Cop Caught Lying Gets Acquitted Of Assault (InformationLiberation)
Remember the story of Prince George's County, Maryland police officer Corporal Donald Taylor, a 13-year-veteran, who claimed that after catching up to an aggressive youth who swung at him and began to flee, the youth reached for his gun, at which point he fired his gun at the youth in self defense? The story went mega-viral because the cop's tale was contradicted after surveillance footage surfaced which showed the officer run up behind the youth, then smash him in the head with his gun in a surprise attack, which triggered his gun to fire in the process.
Well, the case finally went to court, but not before a jury, just before a judge. During an "emotional" trial which apparently moved the officer to tears, his lawyer said the video didn't show the "totality" of the circumstances, and he said police "are forced to make split-second decisions."
Of course, one of the officer's decisions was to lie about being assaulted despite being the assaulter... then file false charges claiming the opposite... But hey, maybe he made the decision in a "split-second," so I guess we should just forgive him.
Nonetheless, he found a sympathetic ear from one of his fellow costumed criminals, Circuit Court Judge Dwight Jackson, who found him not guilty of all charges against him despite video evidence contradicting everything he said.
Shockingly, 19-year-old Ryan Dorm, the victim in this case, was somehow convicted of assault, supposedly because he "assaulted" another officer who was also on the scene, that was not caught on video, and obviously I find such a claim highly suspect.
A former Prince George’s County police officer who faced criminal charges for striking a teen with a gun was found not guilty on all counts Thursday after an emotional three-day bench trial that revolved around surveillance footage of the incident.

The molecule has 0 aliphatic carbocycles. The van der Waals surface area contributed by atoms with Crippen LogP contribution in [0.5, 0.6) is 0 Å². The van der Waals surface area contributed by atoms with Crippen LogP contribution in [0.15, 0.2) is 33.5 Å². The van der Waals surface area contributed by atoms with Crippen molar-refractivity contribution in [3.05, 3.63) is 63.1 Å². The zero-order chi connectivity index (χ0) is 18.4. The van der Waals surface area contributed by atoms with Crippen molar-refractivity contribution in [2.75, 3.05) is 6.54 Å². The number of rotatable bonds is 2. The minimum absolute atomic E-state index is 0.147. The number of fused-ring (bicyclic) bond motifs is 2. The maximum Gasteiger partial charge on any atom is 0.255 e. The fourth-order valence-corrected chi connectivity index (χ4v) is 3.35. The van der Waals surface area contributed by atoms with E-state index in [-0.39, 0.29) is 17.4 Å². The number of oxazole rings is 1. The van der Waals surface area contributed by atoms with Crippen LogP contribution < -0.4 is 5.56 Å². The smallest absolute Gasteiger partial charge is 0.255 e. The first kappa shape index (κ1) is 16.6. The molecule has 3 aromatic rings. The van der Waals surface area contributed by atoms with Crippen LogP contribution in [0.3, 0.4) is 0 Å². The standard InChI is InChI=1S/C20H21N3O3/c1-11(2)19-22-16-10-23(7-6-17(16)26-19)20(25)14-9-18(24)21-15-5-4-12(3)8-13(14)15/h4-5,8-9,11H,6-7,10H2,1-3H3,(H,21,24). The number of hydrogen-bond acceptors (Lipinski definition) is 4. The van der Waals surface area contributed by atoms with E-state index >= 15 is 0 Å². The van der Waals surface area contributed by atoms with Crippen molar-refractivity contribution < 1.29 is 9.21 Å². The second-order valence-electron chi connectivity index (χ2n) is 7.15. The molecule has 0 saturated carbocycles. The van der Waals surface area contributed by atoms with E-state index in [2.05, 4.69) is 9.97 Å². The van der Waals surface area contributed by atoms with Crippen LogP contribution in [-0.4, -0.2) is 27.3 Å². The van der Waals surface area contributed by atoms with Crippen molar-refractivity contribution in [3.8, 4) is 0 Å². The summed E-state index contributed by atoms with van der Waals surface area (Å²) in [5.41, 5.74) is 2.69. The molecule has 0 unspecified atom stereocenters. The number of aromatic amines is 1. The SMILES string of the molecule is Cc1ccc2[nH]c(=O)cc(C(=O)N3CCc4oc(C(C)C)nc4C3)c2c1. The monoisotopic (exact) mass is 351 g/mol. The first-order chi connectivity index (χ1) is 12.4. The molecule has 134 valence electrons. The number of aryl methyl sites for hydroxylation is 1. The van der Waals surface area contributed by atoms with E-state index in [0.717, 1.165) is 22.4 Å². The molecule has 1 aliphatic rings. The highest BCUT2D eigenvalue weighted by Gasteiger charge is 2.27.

Tears came down the faces of 40-year-old Donald Taylor, who has since retired, and his wife as Circuit Court Judge Dwight Jackson delivered the verdict.
Taylor was facing charges of second-degree assault, reckless endangerment, providing a false statement to police and misconduct in office stemming from a Feb. 4, 2012, foot chase that ended in Taylor hitting then-19-year-old Ryan Dorm in the head with a handgun — an action that was captured on surveillance camera. The gun discharged, but no one was shot.
In delivering the verdict, Jackson said the video did not show the totality of the circumstances faced by Taylor.
“The video is just an excerpt from the incident,” Jackson said. “It gives some objective idea of what happened, but it doesn’t provide the perspectives shared by the humans on the ground.”
The incident began as officers stopped at Lowest Price Gas in Brentwood spotted two men — one wearing a ski mask — who they thought were robbery suspects, police have said.
Dorm, one of those men, assaulted one officer and ran, police said, and Taylor gave chase. About three-tenths of a mile away, Dorm slowed down and Taylor struck him, according to testimony.
Dorm, of Brentwood, was charged with assaulting the other officer and has been found guilty in that case.
Dorm also initially had been charged with assaulting Taylor after Taylor stated that Dorm had grabbed his arm and reached for his weapon. When officials concluded the surveillance video contradicted Taylor’s written accounts, those charges were dropped, and Taylor was charged.
“This case is very simple. He lied to get out of trouble,” Assistant State’s Attorney Renee Joy said of Taylor. “It all comes down to a video of the incident and a written statement, and when you compare the two, the statement is clearly an out-and-out lie.”
Taylor’s attorney, Robert Bonsib, said Taylor’s actions were justified “considering the totality of circumstances.”
“Police officers are forced to make split-second decisions,” Bonsib said. “The state seems to forget that [Dorm] had just assaulted and taken down another police officer.”